Gluten-Free / Locals Only / Vegetarian

Rainy Day Baking – Whole Wheat Cheese Crackers and Gluten Free Flourless Oatmeal Chocolate Chip Cookies

I realized Wednesday morning that I didn’t have apples for the Beet and Apple Salad!  I was moping around before Madame left for work and she said to me, “Why don’t we just eat one of our frozen meals?”  So we did.  And the meal was a fairly complete meal—vegetables, protein, carbs—so I decided not to make anything else… for dinner that is.  It was a Veggie Hot Pot from a month ago topped with freshly made, super easy Quick-drop Cheese Biscuits.

My Assistant and I still spent the afternoon in the kitchen because it was raining outside.  As a native of Olympia, WA, rain always makes me feel nostalgic.  My boys on the other hand feel restless when it rains and don’t even know the meaning of the word “nostalgic.”  Thus, while his Little Brother napped, My Assistant and I spent our afternoon indoors baking totally awesome Whole Grain Cheese Crackers and Gluten-Free Flourless Oatmeal Chocolate Chip Cookies!  The gluten-free cookies are partly in honor of My Assistant’s granny who is coming soon and doesn’t eat gluten (they are partly for us too, hopefully some will be left when she arrives)!

Whole Grain Cheese Crackers

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Adapted from An Oregon Cottage

Ingredients:

  • 1 cup whole wheat flour
  • ½ cup whole grain (no wheat) hot breakfast cereal (ours had seeds in it too)
  • 3-4 Tbs. oil or softened butter
  • ½ tsp. salt
  • ½ cup grated cheese (I used sharp cheddar)
  • 1-2 tsp. Harissa paste (a North African hot chili paste, you can substitute other chili sauces/pastes)
  • 3-6 Tbs. water

In a food processor combine the flour, whole grains, and oil and blend until incorporated.  Add the salt and blend some more (if you are using whole grains like oats it’s helpful to break them down a bit while blending).  Add the grated cheese and Harissa and blend once more.  Finally add 3 tablespoons of water and blend.  If the dough does not begin to clump together into a large lump or ball add more water, 1 tablespoon at a time until it does.  The amount of water needed will vary depending on the whole grains used.  Remove the dough from the food processor and knead it several times in a large bowl until it is firm but soft and forms a ball.  Cover with plastic wrap and let the dough rest for at least an hour on the counter (or in the fridge for up to 24 hours).  This rest allows the whole grains to soften and for some of the enzymes in the flour to be activated and to break down some of the complex carbohydrates making for a slightly sweeter tasting cracker.  (For more information on this process Peter Reinhart’s Whole Grain Breads is an incredible resource that I use weekly!)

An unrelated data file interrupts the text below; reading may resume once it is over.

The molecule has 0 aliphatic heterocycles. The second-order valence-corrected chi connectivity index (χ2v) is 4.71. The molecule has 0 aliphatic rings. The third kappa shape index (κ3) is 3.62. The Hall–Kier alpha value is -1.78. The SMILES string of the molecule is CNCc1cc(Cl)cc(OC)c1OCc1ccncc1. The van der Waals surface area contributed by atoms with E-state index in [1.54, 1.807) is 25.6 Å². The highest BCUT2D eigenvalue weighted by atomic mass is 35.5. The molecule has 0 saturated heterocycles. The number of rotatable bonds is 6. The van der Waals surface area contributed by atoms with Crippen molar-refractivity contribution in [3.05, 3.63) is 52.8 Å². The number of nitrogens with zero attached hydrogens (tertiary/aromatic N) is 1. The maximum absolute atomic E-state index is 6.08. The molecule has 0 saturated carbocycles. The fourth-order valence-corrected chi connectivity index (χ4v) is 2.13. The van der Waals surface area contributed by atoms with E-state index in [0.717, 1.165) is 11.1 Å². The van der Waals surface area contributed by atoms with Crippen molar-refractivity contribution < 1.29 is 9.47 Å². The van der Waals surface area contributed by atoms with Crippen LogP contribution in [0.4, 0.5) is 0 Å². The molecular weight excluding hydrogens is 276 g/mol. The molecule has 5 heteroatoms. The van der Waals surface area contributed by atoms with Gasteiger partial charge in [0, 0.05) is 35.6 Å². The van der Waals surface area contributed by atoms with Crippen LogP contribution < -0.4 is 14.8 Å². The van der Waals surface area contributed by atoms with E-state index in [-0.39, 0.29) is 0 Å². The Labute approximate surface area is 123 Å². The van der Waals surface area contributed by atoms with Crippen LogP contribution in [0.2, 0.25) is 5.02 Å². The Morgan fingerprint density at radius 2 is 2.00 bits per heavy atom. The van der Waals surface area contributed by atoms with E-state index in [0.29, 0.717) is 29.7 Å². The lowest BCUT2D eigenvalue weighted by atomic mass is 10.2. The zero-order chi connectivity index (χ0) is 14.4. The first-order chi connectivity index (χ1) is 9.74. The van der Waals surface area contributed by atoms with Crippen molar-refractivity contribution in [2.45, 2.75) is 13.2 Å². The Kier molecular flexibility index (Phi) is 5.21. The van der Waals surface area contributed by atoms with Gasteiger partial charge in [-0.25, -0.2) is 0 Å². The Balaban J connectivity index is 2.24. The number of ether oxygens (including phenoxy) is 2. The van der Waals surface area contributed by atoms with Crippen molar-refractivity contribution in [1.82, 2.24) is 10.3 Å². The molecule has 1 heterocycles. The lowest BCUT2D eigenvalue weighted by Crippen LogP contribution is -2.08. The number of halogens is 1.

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Preheat the oven to 350.  After the rest, divide the dough in half and roll it out until it is as thin as you are able (1/8 inch or 1-2 mm).  (I prefer to roll it on a silicon baking mat because then I don’t have to transfer it to anything.  You can also use parchment paper, or roll it directly on a flat baking sheet.)  Mist the crackers with water (or use wet hands and gently pat the crackers) and then sprinkle coarse salt on top.   Using a pizza cutter cut out the crackers and leave them in place on the silicon mat/parchment paper/baking sheet.  Bake for 10 minutes and then check the crackers.  Remove any that are beginning to brown.  If the crackers can bend they are not done.  Place finished crackers on a plate to cool and sample them.  If they are crunchy they are done!

The key to good consistent crackers is to remove any that are finished and then return the rest to the oven to continue baking.  In my oven the ones on the edge always cook faster than those in the center.  The best thing to do while waiting on the crackers (and while continuing to monitor their progress) is to make some cookies!  Store the crackers in an airtight container.  Hypothetically they will keep quite a while.  In reality they don’t last long…

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Gluten-Free “Flourless” Oatmeal Chocolate Chip Cookies